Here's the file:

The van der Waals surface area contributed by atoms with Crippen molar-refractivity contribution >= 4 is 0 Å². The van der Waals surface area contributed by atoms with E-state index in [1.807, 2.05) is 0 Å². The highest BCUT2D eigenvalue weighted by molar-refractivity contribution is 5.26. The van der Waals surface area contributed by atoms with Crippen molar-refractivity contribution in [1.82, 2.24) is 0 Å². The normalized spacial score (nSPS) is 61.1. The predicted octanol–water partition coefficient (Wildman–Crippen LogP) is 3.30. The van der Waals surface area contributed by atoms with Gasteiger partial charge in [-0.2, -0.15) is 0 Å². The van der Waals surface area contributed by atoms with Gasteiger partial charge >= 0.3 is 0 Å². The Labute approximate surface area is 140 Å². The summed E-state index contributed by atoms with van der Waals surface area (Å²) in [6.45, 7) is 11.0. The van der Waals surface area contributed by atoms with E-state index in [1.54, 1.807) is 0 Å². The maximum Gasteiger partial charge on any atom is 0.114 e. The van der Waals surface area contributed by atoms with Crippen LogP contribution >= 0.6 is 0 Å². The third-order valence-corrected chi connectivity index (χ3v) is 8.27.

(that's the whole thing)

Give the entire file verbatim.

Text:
The van der Waals surface area contributed by atoms with Crippen molar-refractivity contribution >= 4 is 0 Å². The van der Waals surface area contributed by atoms with E-state index in [1.807, 2.05) is 0 Å². The highest BCUT2D eigenvalue weighted by molar-refractivity contribution is 5.26. The van der Waals surface area contributed by atoms with Crippen molar-refractivity contribution in [1.82, 2.24) is 0 Å². The normalized spacial score (nSPS) is 61.1. The predicted octanol–water partition coefficient (Wildman–Crippen LogP) is 3.30. The van der Waals surface area contributed by atoms with Gasteiger partial charge in [-0.2, -0.15) is 0 Å². The van der Waals surface area contributed by atoms with Gasteiger partial charge >= 0.3 is 0 Å². The Labute approximate surface area is 140 Å². The summed E-state index contributed by atoms with van der Waals surface area (Å²) in [6.45, 7) is 11.0. The van der Waals surface area contributed by atoms with E-state index in [1.54, 1.807) is 0 Å². The maximum Gasteiger partial charge on any atom is 0.114 e. The van der Waals surface area contributed by atoms with Crippen LogP contribution >= 0.6 is 0 Å². The third-order valence-corrected chi connectivity index (χ3v) is 8.27.